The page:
”No,” he said without turning.

She was not sure she had heard him, and was about to repeat herquestion.

He turned his head and looked at her over his shoulder. ”I prefer tokeep them on,” he said with emphasis, and she noticed that he worebig blue spectacles with sidelights, and had a bush side-whiskerover his coat-collar that completely hid his cheeks and face.

”Very well, sir,” she said. ”_As_ you like. In a bit the room willbe warmer.”

He made no answer, and had turned his face away from her again, andMrs. Hall, feeling that her conversational advances were ill-timed,laid the rest of the table things in a quick staccato and whiskedout of the room. When she returned he was still standing there, likea man of stone, his back hunched, his collar turned up, his drippinghat-brim turned down, hiding his face and ears completely. She putdown the eggs and bacon with considerable emphasis, and calledrather than said to him, ”Your lunch is served, sir.”

”Thank you,” he said at the same time, and did not stir until shewas closing the door. Then he swung round and approached the tablewith a certain eager quickness.

As she went behind the bar to the kitchen she heard a sound repeatedat regular intervals. Chirk, chirk, chirk, it went, the sound of aspoon being rapidly whisked round a basin. ”That girl!” she said.”There! I clean forgot it. It's her being so long!” And while sheherself finished mixing the mustard, she gave Millie a few verbalstabs for her excessive slowness. She had cooked the ham and eggs,laid the table, and done everything, while Millie (help indeed!) hadonly succeeded in delaying the mustard. And him a new guest andwanting to stay! Then she filled the mustard pot, and, putting itwith a certain stateliness upon a gold and black tea-tray, carriedit into the parlour.

She rapped and entered promptly. As she did so her visitor movedquickly, so that she got but a glimpse of a white object disappearingbehind the table. It would seem he was picking something from thefloor. She rapped down the mustard pot on the table, and then shenoticed the overcoat and hat had been taken off and put over a chairin front of the fire, and a pair of wet boots threatened rust to hersteel fender. She went to these things resolutely. ”I suppose I mayhave them to dry now,” she said in a voice that brooked no denial.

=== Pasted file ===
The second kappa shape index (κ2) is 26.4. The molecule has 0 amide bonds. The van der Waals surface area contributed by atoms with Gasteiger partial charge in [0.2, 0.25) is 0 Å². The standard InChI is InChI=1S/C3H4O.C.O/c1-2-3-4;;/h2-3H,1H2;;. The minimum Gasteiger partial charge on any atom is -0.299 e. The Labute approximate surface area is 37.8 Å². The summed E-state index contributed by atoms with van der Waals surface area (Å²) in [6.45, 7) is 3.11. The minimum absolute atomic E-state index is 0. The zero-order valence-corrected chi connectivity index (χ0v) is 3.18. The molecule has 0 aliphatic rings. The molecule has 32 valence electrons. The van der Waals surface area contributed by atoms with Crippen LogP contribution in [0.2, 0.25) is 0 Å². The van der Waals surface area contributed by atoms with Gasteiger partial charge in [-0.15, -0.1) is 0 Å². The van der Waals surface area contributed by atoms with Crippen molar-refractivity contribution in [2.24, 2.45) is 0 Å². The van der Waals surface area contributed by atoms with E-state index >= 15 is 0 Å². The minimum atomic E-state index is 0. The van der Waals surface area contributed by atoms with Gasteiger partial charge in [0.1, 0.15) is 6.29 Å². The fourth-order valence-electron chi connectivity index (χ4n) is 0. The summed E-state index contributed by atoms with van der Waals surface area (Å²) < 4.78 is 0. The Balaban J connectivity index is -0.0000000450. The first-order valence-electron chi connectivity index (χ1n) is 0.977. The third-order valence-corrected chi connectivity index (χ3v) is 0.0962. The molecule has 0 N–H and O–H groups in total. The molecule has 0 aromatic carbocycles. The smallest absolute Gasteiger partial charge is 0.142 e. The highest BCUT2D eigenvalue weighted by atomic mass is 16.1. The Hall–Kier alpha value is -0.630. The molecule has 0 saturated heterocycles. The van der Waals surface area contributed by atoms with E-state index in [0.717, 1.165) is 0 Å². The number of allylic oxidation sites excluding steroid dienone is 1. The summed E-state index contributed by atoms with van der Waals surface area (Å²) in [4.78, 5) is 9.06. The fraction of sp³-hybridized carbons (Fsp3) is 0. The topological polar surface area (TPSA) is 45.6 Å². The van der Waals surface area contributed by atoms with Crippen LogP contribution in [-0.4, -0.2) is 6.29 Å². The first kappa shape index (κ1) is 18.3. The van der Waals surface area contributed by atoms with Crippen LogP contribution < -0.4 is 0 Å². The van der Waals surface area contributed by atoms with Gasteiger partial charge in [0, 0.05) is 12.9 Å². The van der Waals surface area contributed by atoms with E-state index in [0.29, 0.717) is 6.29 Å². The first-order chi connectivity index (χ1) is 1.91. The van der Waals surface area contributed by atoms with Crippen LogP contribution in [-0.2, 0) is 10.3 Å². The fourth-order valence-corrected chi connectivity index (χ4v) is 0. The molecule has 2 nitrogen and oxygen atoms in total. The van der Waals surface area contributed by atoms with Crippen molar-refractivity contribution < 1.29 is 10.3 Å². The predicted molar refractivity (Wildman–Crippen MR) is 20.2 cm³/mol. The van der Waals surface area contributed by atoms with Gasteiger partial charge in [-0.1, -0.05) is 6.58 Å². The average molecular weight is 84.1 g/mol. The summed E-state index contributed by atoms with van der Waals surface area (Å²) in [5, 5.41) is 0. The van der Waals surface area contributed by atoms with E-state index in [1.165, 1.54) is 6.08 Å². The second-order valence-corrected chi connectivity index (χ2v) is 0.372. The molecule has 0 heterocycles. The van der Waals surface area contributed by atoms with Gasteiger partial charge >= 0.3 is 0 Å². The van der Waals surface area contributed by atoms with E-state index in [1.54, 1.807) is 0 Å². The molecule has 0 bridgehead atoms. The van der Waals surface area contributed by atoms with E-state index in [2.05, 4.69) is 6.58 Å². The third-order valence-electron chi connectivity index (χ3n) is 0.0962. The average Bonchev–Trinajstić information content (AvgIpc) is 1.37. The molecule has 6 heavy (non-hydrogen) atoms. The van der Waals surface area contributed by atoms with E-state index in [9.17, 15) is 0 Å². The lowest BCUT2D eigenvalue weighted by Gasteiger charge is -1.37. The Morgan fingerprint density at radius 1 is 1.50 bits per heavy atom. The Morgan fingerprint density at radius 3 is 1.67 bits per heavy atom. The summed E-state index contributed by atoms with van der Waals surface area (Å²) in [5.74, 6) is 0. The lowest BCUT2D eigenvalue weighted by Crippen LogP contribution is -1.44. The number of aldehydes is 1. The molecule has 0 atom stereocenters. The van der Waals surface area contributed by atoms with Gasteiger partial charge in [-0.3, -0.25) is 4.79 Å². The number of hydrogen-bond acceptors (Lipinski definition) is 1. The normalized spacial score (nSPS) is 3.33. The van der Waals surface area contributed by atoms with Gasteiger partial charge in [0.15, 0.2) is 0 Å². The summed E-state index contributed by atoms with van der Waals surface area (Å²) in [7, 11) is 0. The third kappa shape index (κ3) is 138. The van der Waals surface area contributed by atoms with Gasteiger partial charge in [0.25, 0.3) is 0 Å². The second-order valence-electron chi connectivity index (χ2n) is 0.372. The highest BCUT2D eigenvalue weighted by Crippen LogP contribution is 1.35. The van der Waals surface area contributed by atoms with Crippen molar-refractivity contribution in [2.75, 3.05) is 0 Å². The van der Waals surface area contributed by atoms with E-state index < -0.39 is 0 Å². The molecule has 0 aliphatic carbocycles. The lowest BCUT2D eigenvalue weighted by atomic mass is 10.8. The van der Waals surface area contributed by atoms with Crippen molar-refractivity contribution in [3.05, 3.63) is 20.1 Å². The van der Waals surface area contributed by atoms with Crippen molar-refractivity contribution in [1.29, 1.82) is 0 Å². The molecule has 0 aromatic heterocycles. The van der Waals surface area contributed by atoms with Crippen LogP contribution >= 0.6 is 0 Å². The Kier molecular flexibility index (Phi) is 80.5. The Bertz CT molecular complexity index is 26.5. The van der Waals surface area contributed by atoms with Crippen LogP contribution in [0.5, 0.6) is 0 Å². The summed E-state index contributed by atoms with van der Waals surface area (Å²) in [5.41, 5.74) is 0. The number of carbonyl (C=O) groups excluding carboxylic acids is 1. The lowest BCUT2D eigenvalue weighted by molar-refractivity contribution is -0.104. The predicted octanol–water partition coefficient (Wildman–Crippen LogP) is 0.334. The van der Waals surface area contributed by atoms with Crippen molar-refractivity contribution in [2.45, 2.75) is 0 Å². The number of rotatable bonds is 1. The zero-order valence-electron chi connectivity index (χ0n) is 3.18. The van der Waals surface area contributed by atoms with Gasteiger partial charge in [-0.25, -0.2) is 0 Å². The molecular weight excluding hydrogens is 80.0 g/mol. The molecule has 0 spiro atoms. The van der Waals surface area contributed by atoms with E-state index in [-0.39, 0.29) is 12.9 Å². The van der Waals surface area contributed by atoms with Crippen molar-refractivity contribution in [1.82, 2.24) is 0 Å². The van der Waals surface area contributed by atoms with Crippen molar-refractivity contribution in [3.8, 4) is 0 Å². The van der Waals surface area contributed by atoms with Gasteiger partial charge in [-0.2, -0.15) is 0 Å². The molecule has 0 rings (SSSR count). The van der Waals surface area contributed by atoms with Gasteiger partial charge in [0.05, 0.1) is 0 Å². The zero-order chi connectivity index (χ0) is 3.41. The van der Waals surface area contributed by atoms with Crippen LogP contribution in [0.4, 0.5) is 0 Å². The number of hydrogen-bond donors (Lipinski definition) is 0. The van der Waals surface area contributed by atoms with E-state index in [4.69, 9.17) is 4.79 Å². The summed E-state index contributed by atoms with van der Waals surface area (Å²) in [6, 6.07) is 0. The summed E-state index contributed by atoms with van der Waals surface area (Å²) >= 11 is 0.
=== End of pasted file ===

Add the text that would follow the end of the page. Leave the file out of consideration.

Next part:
”Leave the hat,” said her visitor, in a muffled voice, and turningshe saw he had raised his head and was sitting and looking at her.

For a moment she stood gaping at him, too surprised to speak.

He held a white cloth--it was a serviette he had brought withhim--over the lower part of his face, so that his mouth and jawswere completely hidden, and that was the reason of his muffledvoice. But it was not that which startled Mrs. Hall. It was the factthat all his forehead above his blue glasses was covered by a whitebandage, and that another covered his ears, leaving not a scrap ofhis face exposed excepting only his pink, peaked nose. It was bright,pink, and shiny just as it had been at first. He wore a dark-brownvelvet jacket with a high, black, linen-lined collar turned up abouthis neck. The thick black hair, escaping as it could below andbetween the cross bandages, projected in curious tails and horns,giving him the strangest appearance conceivable. This muffled andbandaged head was so unlike what she had anticipated, that for amoment she was rigid.